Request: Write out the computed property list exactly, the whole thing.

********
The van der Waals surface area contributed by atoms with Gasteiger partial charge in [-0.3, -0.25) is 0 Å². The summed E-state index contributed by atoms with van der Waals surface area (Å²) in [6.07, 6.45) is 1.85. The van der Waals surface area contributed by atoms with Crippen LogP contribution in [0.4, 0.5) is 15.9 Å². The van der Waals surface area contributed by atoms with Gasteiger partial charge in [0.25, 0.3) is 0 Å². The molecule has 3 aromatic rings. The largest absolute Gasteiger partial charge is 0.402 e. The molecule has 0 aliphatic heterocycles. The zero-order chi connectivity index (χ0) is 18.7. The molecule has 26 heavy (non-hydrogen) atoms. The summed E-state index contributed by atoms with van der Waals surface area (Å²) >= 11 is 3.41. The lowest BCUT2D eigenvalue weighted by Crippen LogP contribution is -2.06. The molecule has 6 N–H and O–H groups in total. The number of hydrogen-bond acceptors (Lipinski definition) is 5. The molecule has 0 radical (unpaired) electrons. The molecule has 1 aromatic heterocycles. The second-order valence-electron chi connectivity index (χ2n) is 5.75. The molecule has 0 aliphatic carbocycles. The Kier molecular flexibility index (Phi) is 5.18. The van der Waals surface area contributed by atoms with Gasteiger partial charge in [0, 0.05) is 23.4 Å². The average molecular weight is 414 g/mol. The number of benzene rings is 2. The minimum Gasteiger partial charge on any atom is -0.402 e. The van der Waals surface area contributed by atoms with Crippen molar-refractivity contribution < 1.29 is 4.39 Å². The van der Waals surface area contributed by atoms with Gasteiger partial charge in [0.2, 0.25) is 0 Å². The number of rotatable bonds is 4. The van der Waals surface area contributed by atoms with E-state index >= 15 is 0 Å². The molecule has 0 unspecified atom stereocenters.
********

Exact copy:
The van der Waals surface area contributed by atoms with Gasteiger partial charge in [-0.3, -0.25) is 0 Å². The summed E-state index contributed by atoms with van der Waals surface area (Å²) in [6.07, 6.45) is 1.85. The van der Waals surface area contributed by atoms with Crippen LogP contribution in [0.4, 0.5) is 15.9 Å². The van der Waals surface area contributed by atoms with Gasteiger partial charge in [0.25, 0.3) is 0 Å². The molecule has 3 aromatic rings. The largest absolute Gasteiger partial charge is 0.402 e. The molecule has 0 aliphatic heterocycles. The zero-order chi connectivity index (χ0) is 18.7. The molecule has 26 heavy (non-hydrogen) atoms. The summed E-state index contributed by atoms with van der Waals surface area (Å²) >= 11 is 3.41. The lowest BCUT2D eigenvalue weighted by Crippen LogP contribution is -2.06. The molecule has 6 N–H and O–H groups in total. The number of hydrogen-bond acceptors (Lipinski definition) is 5. The molecule has 0 radical (unpaired) electrons. The molecule has 1 aromatic heterocycles. The second-order valence-electron chi connectivity index (χ2n) is 5.75. The molecule has 0 aliphatic carbocycles. The Kier molecular flexibility index (Phi) is 5.18. The van der Waals surface area contributed by atoms with Gasteiger partial charge in [0, 0.05) is 23.4 Å². The average molecular weight is 414 g/mol. The number of benzene rings is 2. The minimum Gasteiger partial charge on any atom is -0.402 e. The van der Waals surface area contributed by atoms with Crippen molar-refractivity contribution < 1.29 is 4.39 Å². The van der Waals surface area contributed by atoms with Gasteiger partial charge in [0.2, 0.25) is 0 Å². The number of rotatable bonds is 4. The van der Waals surface area contributed by atoms with E-state index >= 15 is 0 Å². The molecule has 0 unspecified atom stereocenters.